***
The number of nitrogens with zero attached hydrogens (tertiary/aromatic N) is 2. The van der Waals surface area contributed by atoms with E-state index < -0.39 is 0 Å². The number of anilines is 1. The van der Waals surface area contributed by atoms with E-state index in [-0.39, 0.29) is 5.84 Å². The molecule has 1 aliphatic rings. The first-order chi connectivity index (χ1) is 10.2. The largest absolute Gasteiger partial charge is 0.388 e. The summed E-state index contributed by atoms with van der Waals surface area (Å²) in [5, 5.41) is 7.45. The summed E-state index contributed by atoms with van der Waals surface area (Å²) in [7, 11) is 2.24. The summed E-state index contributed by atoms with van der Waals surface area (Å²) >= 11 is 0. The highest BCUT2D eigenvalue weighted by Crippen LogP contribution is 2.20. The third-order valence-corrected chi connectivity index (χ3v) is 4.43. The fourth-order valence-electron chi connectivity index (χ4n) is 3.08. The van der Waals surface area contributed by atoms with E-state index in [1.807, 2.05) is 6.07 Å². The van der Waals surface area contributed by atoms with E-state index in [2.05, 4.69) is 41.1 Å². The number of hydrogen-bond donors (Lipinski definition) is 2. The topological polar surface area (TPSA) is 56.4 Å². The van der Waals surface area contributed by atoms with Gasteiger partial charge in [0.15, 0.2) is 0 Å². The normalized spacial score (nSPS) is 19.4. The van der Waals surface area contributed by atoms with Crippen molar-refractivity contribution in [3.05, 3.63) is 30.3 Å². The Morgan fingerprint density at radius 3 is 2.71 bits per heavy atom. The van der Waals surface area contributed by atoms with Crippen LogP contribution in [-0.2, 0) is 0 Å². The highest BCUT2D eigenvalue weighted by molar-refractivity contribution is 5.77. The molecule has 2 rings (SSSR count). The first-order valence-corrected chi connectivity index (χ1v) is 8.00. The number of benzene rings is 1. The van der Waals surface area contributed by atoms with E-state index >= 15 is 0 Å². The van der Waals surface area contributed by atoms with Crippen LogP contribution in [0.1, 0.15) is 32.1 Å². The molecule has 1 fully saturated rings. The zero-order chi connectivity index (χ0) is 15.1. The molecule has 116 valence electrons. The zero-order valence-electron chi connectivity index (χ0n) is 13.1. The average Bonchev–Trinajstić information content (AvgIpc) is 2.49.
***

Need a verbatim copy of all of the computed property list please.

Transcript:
The number of nitrogens with zero attached hydrogens (tertiary/aromatic N) is 2. The van der Waals surface area contributed by atoms with E-state index < -0.39 is 0 Å². The number of anilines is 1. The van der Waals surface area contributed by atoms with E-state index in [-0.39, 0.29) is 5.84 Å². The molecule has 1 aliphatic rings. The first-order chi connectivity index (χ1) is 10.2. The largest absolute Gasteiger partial charge is 0.388 e. The summed E-state index contributed by atoms with van der Waals surface area (Å²) in [5, 5.41) is 7.45. The summed E-state index contributed by atoms with van der Waals surface area (Å²) in [7, 11) is 2.24. The summed E-state index contributed by atoms with van der Waals surface area (Å²) >= 11 is 0. The highest BCUT2D eigenvalue weighted by Crippen LogP contribution is 2.20. The third-order valence-corrected chi connectivity index (χ3v) is 4.43. The fourth-order valence-electron chi connectivity index (χ4n) is 3.08. The van der Waals surface area contributed by atoms with E-state index in [1.807, 2.05) is 6.07 Å². The van der Waals surface area contributed by atoms with E-state index in [2.05, 4.69) is 41.1 Å². The number of hydrogen-bond donors (Lipinski definition) is 2. The topological polar surface area (TPSA) is 56.4 Å². The van der Waals surface area contributed by atoms with Gasteiger partial charge in [0.15, 0.2) is 0 Å². The normalized spacial score (nSPS) is 19.4. The van der Waals surface area contributed by atoms with Crippen molar-refractivity contribution in [3.05, 3.63) is 30.3 Å². The Morgan fingerprint density at radius 3 is 2.71 bits per heavy atom. The van der Waals surface area contributed by atoms with Crippen LogP contribution in [-0.2, 0) is 0 Å². The highest BCUT2D eigenvalue weighted by molar-refractivity contribution is 5.77. The molecule has 2 rings (SSSR count). The first-order valence-corrected chi connectivity index (χ1v) is 8.00. The number of benzene rings is 1. The van der Waals surface area contributed by atoms with E-state index >= 15 is 0 Å². The van der Waals surface area contributed by atoms with Crippen LogP contribution in [0.1, 0.15) is 32.1 Å². The molecule has 1 fully saturated rings. The zero-order chi connectivity index (χ0) is 15.1. The molecule has 116 valence electrons. The zero-order valence-electron chi connectivity index (χ0n) is 13.1. The average Bonchev–Trinajstić information content (AvgIpc) is 2.49.